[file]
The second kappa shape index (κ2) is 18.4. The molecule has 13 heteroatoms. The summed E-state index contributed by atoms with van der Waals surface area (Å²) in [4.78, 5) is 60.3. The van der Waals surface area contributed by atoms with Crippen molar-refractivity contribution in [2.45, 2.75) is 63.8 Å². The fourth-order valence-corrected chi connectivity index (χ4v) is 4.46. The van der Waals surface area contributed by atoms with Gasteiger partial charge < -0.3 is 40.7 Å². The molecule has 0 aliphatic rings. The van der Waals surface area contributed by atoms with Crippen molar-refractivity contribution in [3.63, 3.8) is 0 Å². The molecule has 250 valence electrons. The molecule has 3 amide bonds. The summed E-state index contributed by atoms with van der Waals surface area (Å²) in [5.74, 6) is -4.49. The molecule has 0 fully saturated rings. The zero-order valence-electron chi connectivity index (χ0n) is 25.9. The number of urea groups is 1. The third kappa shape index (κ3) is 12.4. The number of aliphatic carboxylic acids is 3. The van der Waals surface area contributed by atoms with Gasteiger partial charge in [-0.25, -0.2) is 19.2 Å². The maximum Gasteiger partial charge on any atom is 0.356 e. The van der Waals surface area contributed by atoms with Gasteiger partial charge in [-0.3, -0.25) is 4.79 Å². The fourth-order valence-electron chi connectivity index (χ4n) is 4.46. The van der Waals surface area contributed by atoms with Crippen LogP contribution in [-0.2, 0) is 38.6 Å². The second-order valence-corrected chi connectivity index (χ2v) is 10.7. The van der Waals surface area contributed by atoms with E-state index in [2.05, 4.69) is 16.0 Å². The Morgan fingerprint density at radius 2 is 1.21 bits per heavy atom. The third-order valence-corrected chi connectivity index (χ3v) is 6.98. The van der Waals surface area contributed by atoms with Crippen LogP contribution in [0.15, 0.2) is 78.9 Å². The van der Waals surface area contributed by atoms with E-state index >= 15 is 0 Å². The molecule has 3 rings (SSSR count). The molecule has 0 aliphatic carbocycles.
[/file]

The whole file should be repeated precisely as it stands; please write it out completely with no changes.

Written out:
The second kappa shape index (κ2) is 18.4. The molecule has 13 heteroatoms. The summed E-state index contributed by atoms with van der Waals surface area (Å²) in [4.78, 5) is 60.3. The van der Waals surface area contributed by atoms with Crippen molar-refractivity contribution in [2.45, 2.75) is 63.8 Å². The fourth-order valence-corrected chi connectivity index (χ4v) is 4.46. The van der Waals surface area contributed by atoms with Gasteiger partial charge < -0.3 is 40.7 Å². The molecule has 0 aliphatic rings. The van der Waals surface area contributed by atoms with Crippen molar-refractivity contribution in [3.63, 3.8) is 0 Å². The molecule has 250 valence electrons. The molecule has 3 amide bonds. The summed E-state index contributed by atoms with van der Waals surface area (Å²) in [5.74, 6) is -4.49. The molecule has 0 fully saturated rings. The zero-order valence-electron chi connectivity index (χ0n) is 25.9. The number of urea groups is 1. The third kappa shape index (κ3) is 12.4. The number of aliphatic carboxylic acids is 3. The van der Waals surface area contributed by atoms with Gasteiger partial charge in [-0.25, -0.2) is 19.2 Å². The maximum Gasteiger partial charge on any atom is 0.356 e. The van der Waals surface area contributed by atoms with Gasteiger partial charge in [-0.3, -0.25) is 4.79 Å². The fourth-order valence-electron chi connectivity index (χ4n) is 4.46. The van der Waals surface area contributed by atoms with Crippen LogP contribution in [-0.2, 0) is 38.6 Å². The second-order valence-corrected chi connectivity index (χ2v) is 10.7. The van der Waals surface area contributed by atoms with E-state index in [2.05, 4.69) is 16.0 Å². The Morgan fingerprint density at radius 2 is 1.21 bits per heavy atom. The third-order valence-corrected chi connectivity index (χ3v) is 6.98. The van der Waals surface area contributed by atoms with Crippen LogP contribution in [0.15, 0.2) is 78.9 Å². The van der Waals surface area contributed by atoms with E-state index >= 15 is 0 Å². The molecule has 3 rings (SSSR count). The molecule has 0 aliphatic carbocycles.